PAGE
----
The Franco-Prussian war of 1870-71 did not affect neutral Belgium but Catalan, with his great love of France, was greatly saddened by the humiliation of the French by the Prussians. However, the resulting fall of Napoleon and the setting up of the Third Republic of France certainly gave him pleasure. Catalan had never respected the Légion d'Honneur which had been created by Napoleon Bonaparte in 1802. However, when the Third Republic awarded him the Knight's Cross of the Légion d'Honneur on 30 December 1887, his joy at France now being a Republic was greater than his dislike of "Bonaparte's honour" and he gladly accepted the honour. The Académie des Sciences, however, discussed at length electing Catalan during the 1870s but failed to do so.

Mélanges mathématiques was published by the Royal Society of Sciences of Li`ge in 1868. It contains 69 of Catalan's papers starting from Sur les combinaisons avec répétition (1838) and ending with his paper Démonstration d'une formule de Poisson (February 1867). In 1887-88 an updated version of Mélanges mathématiques in three volumes was published by the Royal Society of Sciences of Li`ge. This work contained 299 of Catalan's papers, the last paper being Sur une application du théorème de Bayes, faite par Laplace (August 1888). The second volume contains Catalan's retirement speech and the third volume also lists Catalan's publications; the list contains 406 items.

Catalan was elected to the Belgian Académie Royale des Sciences, des Lettres et des Beaux Arts on 15 December 1865. He was also elected to the Académie des Sciences de Toulouse and the Société des Sciences de Lille. He was a corresponding member of the St Petersburg Academy of Sciences, the Turin Academy of Sciences, the Accademia Pontificia dei Nuovi Lincei, the Mathematical Society of Amsterdam, the National Institute of Geneva, the Societé Havraise d'Études Divers and the Societé d'Agriculture de la Marne. He was a member of the Science Society of Liège, the Mathematical Society of France and, as we mentioned above, the Société Philomatique of Paris. The Belgium government honoured Catalan by awarding him the Cross of the Knight of the Order of Léopold in 1879. Catalan retired on 1 June 1884, becoming professor emeritus. His retirement was marked on 7 December of that year by a celebration attended by many of his friends (including Chebyshev who had come from St Petersburg especially for the occasion), colleagues and former students. He was presented with his portrait, commissioned by some of his friends, painted by Emile Delpérée. In this portrait, Catalan is proudly wearing the Knight's Cross of the Order of Léopold. In 1890 the Belgium government elevated Catalan to an Officer of the Order of Léopold.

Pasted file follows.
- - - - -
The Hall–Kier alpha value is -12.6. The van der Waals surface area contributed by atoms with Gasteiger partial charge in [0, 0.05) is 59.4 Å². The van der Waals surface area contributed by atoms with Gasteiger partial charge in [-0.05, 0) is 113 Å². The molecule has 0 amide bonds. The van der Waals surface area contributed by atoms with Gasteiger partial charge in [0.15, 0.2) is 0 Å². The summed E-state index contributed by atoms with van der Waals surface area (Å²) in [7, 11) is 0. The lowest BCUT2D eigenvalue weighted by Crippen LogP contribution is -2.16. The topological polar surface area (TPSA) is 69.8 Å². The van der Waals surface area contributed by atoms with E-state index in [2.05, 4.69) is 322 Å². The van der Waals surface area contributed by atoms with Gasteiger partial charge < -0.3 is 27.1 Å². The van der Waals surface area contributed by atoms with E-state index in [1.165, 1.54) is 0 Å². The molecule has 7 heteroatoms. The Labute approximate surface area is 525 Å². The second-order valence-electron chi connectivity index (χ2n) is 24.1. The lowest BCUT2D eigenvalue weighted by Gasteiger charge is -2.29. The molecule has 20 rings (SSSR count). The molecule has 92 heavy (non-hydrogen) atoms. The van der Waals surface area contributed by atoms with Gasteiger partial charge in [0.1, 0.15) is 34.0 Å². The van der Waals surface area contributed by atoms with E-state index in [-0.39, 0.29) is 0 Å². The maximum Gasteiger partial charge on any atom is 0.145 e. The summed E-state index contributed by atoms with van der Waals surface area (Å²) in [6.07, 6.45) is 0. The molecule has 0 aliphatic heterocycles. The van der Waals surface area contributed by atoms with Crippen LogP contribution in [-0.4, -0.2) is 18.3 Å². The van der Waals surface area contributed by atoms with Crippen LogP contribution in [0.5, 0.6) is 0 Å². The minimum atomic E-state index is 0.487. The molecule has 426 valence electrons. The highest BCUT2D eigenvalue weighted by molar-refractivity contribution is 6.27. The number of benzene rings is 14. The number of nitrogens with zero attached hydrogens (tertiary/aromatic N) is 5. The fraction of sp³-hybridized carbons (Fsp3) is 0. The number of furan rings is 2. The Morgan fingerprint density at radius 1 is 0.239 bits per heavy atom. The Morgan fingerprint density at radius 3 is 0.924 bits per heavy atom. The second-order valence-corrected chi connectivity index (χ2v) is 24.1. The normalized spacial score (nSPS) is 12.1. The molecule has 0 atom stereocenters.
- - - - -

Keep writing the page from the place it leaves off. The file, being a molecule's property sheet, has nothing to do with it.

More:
You can see Catalan's speech at his retirement THIS LINK.

Catalan wrote several texts which were very popular and many ran into several editions. He wrote: Elements de géométrie (1843); the two volume work Traité élémentaire de géométrie descriptive (1850-52) which ran to 5 editions with the last appearing in 1881; Théorèmes et problèmes de géométrie élémentaire (1852) which ran to 6 editions with the last appearing in 1879; Nouveau manuel des aspirants au baccalauréat ès sciences (1852) which ran to 12 editions; Solutions des problèmes de mathématique et de physique donnés à la Sorbonne dans les compositions du baccalauréat ès sciences (1855-56); two volumes of Manuel des candidats à l'École Polytechnique (1857-58); Notions d'astronomie (1860) which ran to 6 editions; Traité élémentaire des séries (1860); Histoire d'un concours (1865) with a second edition published in 1867; and Cours d'analyse de l'université de Liège (1870) with a second edition published in 1880.

In 1894 the École Polytechnique planned to celebrate the centenary of its founding. Catalan, one of the oldest living former pupils, planned a final visit to Paris to take part in the celebrations. However, it was not to be. His wife became ill at the beginning of February 1894 then, on 9 February, Catalan collapsed and was taken to hospital suffering from pneumonia. His wife, Eugénie, died on 11 February and Catalan himself died three days later.

You can see an appreciation of Catalan by the rector of the University of Liège at THIS LINK.

Article by: J J O'Connor and E F Robertson


List of References (13 books/articles)

A Poster of Eugène Catalan

Mathematicians born in the same country

Additional Material in MacTutor

  1. Catalan numbers
  2. Galopin's appreciation
  3. Catalan's retirement speech
  4. Catalan's manifesto

Cross-references in MacTutor

  1. Famous Curves: Tschirnhaus's Cubic

Other Web sites
  1. Mathematical Genealogy Project